I’m glad I tested a wide range of headsets because the results are clear: Low-latency connections make a huge difference in performance, even if it’s hard to spot that difference when you’re in the heat of battle.

How big of a difference does audio latency make?

Logo on the SteelSeries Arctis Nova Pro headset.
Jacob Roach / Digital Trends

How big of a difference does audio latency make? Around a 37% difference based on my testing. With my wired speakers as a baseline, I had a 97% hit rate. With the Urbanista Seoul connected over the default Bluetooth connection, that shrunk to only a 60% hit rate. What’s shocking is how consistent my results were across my runs.

As mentioned, I switched off between Bluetooth and low-latency connections each run, so these results aren’t just a case of getting better at the game (I fancy myself pretty good at the game at this point anyway). A proper 2.4GHz low-latency connection resulted in the best performance, nearly matching the score I got when running my wired speakers.

Hits on beat for low latency gaming headphones.
Image used with permission by copyright holder

These connections are “latency-free” in that they don’t have any perceivable latency. Around 15ms to 20ms is what you’ll get off of 2.4GHz, which is fast enough that you won’t even pick up on any lag. Compare that to Bluetooth, which sits around 200ms of latency and can go even higher depending on what device you’re using.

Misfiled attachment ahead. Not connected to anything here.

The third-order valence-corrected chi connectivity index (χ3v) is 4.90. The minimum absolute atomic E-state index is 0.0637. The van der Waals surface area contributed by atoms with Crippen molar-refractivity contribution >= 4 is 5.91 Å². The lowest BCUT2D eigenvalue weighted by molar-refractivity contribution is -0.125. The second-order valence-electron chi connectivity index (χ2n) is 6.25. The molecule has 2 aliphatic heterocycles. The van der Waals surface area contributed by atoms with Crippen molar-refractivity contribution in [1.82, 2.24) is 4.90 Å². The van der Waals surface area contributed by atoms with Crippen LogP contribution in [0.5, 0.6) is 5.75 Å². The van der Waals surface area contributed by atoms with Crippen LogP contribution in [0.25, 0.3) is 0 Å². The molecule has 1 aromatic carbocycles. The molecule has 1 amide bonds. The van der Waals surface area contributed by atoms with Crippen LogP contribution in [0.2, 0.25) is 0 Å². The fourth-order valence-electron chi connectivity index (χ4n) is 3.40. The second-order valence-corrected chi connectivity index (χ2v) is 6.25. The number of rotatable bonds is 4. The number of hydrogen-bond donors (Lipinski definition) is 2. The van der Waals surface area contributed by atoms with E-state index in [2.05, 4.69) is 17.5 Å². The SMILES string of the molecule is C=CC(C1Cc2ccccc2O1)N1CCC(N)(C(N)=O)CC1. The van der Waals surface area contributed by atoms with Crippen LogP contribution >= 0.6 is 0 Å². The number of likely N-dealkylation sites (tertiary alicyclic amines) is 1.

The gaming mode on the Urbanista Seoul has 70ms of latency according to the company, and my results fall in line with that. Switching the gaming mode brought a marked improvement in the number of hits on beat, but it wasn’t as stark as a full 2.4GHz connection.

It’s good to look at the hard numbers, but I was able to notice a difference just by playing. Every time I switched from a low-latency connection to Bluetooth, it felt like all of my actions were being dragged through mud (not unlike the system latency challenge I took on a while back).